While the professor expounded on the works’ lofty themes and literary genius, and I took notes as the dutiful student who knew an analytical paper was in the offing, my real thinking was somewhere else: focused on the overabundance of sex, real, suburban sex. And perhaps I pined for the want of a gothic structure or a one-of-the-boys relationships like Nancy Drew. Instead, I think I grew up during that course and faced an all-too-realistic literary adulthood.

Today, a few decades later, I finished reading John Updike’s collection of short stories entitled My Father’s Tears, first since 2000, the inner book jacket states. Males dominate each tale, but the men are older, much older. Some are in the suburbs, some are in foreign places. All are coping with aging. “The Walk with Elizanne” is about a high school reunion, same with “The Road Home.” Even those that feature boyhood like “The Guardians” and “The Laughter of the Gods” is from a senior male hindsight.

The one short with the greatest departure from my imposed Updike theme is “Varieties of Religious Experience.” It has sex, but love and faith from its domestic to its fanatical as it encompasses the terror of the Twin Towers on September 11, 2001, as experienced from various perspectives.

I gave away the John Updike books I had to read in college. I was through with the white guys in search of sex. Maybe too real for me. Maybe not. I reluctantly returned to his writing with his My Father’s Tears collection. And there I was, struck again with the same issues and felt the same realness. But this time the cold, hard facts of love were taken over by an aging, male mind who wondered whether love had met expectations, matched memories or redefined definitions.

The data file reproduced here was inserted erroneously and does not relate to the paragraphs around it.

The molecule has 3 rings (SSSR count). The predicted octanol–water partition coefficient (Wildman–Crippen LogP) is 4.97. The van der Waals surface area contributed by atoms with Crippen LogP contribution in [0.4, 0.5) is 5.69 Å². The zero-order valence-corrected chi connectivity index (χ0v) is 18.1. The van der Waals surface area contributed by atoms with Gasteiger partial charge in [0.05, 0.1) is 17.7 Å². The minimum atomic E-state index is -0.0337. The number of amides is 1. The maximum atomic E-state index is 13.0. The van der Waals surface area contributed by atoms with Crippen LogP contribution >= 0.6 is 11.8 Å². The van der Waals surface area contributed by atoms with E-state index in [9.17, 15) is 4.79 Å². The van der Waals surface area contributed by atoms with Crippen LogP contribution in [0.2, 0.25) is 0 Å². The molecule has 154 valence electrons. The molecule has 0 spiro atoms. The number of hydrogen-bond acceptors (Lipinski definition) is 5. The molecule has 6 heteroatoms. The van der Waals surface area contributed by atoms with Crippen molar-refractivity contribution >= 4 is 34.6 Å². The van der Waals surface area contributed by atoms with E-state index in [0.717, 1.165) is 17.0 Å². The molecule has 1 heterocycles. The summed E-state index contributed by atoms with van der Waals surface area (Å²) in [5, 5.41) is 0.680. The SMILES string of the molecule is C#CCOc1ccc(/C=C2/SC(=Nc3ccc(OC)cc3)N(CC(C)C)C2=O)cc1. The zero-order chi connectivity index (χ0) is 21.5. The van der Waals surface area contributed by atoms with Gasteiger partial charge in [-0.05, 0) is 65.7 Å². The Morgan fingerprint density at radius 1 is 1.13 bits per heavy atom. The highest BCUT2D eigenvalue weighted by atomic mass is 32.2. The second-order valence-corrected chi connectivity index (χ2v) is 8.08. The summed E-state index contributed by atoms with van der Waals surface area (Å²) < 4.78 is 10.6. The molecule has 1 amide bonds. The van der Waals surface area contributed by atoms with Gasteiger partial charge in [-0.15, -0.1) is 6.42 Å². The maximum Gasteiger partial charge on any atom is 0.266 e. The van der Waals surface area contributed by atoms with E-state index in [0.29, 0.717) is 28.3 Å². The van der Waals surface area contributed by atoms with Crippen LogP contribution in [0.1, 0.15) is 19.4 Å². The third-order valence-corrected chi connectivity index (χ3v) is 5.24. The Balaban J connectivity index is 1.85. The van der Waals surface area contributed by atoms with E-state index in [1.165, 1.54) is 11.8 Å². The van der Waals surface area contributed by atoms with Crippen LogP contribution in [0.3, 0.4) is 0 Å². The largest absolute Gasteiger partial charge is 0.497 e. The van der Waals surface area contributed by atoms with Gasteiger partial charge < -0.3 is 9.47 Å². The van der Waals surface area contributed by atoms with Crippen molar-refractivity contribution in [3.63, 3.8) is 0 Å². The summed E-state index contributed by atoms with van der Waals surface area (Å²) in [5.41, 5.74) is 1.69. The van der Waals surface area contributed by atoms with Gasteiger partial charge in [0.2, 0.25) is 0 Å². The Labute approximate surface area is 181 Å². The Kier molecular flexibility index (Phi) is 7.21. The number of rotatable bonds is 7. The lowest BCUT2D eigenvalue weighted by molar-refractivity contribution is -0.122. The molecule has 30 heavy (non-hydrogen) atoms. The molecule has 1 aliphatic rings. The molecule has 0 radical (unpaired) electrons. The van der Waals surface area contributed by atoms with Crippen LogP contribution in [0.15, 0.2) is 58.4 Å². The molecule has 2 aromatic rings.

John Updike doesn’t kid around with age. He isn’t imagining the stud muffins of his youthful pieces. They exist no longer because he exists no longer in that image.

His last two stories are my favorites: “Outage” and “The Full Glass.” I see them as his eulogy to himself. In “Outage” his older-now male, sex-driven ego sees itself in both states of fantasy and reality. “The Full Glass” is his swan song. Through all of John Updike’s personal journey as a youth, adult, author, lover, father, here he is, on the edge of living, looking back and seeing life as a full glass not an empty one.

I’m not sure whether I will read his work again. I like to consider the reason being that I have come full circle and see this collection as closure for a writer who introduced me to modern, everyday male characters and their quests for love that remain, like it or not, a part of my literary memory.

As such, I raise my full glass and offer a toast. Here’s to you, John Updike: Born in 1932. Died in January 2009.